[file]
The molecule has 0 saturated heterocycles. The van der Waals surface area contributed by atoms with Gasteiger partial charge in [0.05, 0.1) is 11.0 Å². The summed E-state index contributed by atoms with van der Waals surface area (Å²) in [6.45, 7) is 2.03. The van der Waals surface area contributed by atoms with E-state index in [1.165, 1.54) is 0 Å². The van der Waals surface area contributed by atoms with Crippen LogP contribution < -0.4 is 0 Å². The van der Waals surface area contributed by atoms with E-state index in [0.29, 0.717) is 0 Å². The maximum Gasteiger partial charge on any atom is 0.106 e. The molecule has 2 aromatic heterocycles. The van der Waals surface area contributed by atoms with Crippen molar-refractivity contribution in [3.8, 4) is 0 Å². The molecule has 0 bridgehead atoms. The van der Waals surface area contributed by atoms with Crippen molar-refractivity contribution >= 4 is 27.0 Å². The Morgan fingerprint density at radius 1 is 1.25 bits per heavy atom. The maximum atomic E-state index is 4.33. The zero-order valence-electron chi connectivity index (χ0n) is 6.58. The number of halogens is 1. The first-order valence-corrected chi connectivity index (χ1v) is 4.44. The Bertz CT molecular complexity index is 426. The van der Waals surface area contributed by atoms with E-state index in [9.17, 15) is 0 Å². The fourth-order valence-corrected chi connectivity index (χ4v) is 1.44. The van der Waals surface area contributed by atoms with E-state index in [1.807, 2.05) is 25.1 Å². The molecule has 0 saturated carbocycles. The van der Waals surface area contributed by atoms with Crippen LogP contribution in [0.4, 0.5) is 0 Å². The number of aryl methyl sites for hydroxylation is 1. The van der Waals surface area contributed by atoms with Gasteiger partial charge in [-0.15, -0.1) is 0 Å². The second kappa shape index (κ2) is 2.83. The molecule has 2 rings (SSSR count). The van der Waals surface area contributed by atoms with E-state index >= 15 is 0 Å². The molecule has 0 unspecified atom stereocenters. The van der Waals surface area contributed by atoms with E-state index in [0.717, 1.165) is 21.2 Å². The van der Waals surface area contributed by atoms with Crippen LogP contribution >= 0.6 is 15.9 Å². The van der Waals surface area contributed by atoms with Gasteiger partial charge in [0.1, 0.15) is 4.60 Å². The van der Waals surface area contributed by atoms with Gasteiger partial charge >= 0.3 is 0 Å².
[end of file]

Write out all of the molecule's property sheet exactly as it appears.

The molecule has 0 saturated heterocycles. The van der Waals surface area contributed by atoms with Gasteiger partial charge in [0.05, 0.1) is 11.0 Å². The summed E-state index contributed by atoms with van der Waals surface area (Å²) in [6.45, 7) is 2.03. The van der Waals surface area contributed by atoms with E-state index in [1.165, 1.54) is 0 Å². The van der Waals surface area contributed by atoms with Crippen LogP contribution < -0.4 is 0 Å². The van der Waals surface area contributed by atoms with E-state index in [0.29, 0.717) is 0 Å². The maximum Gasteiger partial charge on any atom is 0.106 e. The molecule has 2 aromatic heterocycles. The van der Waals surface area contributed by atoms with Crippen molar-refractivity contribution in [3.8, 4) is 0 Å². The molecule has 0 bridgehead atoms. The van der Waals surface area contributed by atoms with Crippen molar-refractivity contribution >= 4 is 27.0 Å². The Morgan fingerprint density at radius 1 is 1.25 bits per heavy atom. The maximum atomic E-state index is 4.33. The zero-order valence-electron chi connectivity index (χ0n) is 6.58. The number of halogens is 1. The first-order valence-corrected chi connectivity index (χ1v) is 4.44. The Bertz CT molecular complexity index is 426. The van der Waals surface area contributed by atoms with E-state index in [9.17, 15) is 0 Å². The fourth-order valence-corrected chi connectivity index (χ4v) is 1.44. The van der Waals surface area contributed by atoms with E-state index in [1.807, 2.05) is 25.1 Å². The molecule has 0 saturated carbocycles. The van der Waals surface area contributed by atoms with Crippen LogP contribution in [0.4, 0.5) is 0 Å². The number of aryl methyl sites for hydroxylation is 1. The van der Waals surface area contributed by atoms with Gasteiger partial charge in [-0.15, -0.1) is 0 Å². The second kappa shape index (κ2) is 2.83. The molecule has 2 rings (SSSR count). The van der Waals surface area contributed by atoms with E-state index >= 15 is 0 Å². The molecule has 0 unspecified atom stereocenters. The van der Waals surface area contributed by atoms with E-state index in [0.717, 1.165) is 21.2 Å². The van der Waals surface area contributed by atoms with Crippen LogP contribution >= 0.6 is 15.9 Å². The van der Waals surface area contributed by atoms with Gasteiger partial charge in [0.1, 0.15) is 4.60 Å². The van der Waals surface area contributed by atoms with Gasteiger partial charge >= 0.3 is 0 Å².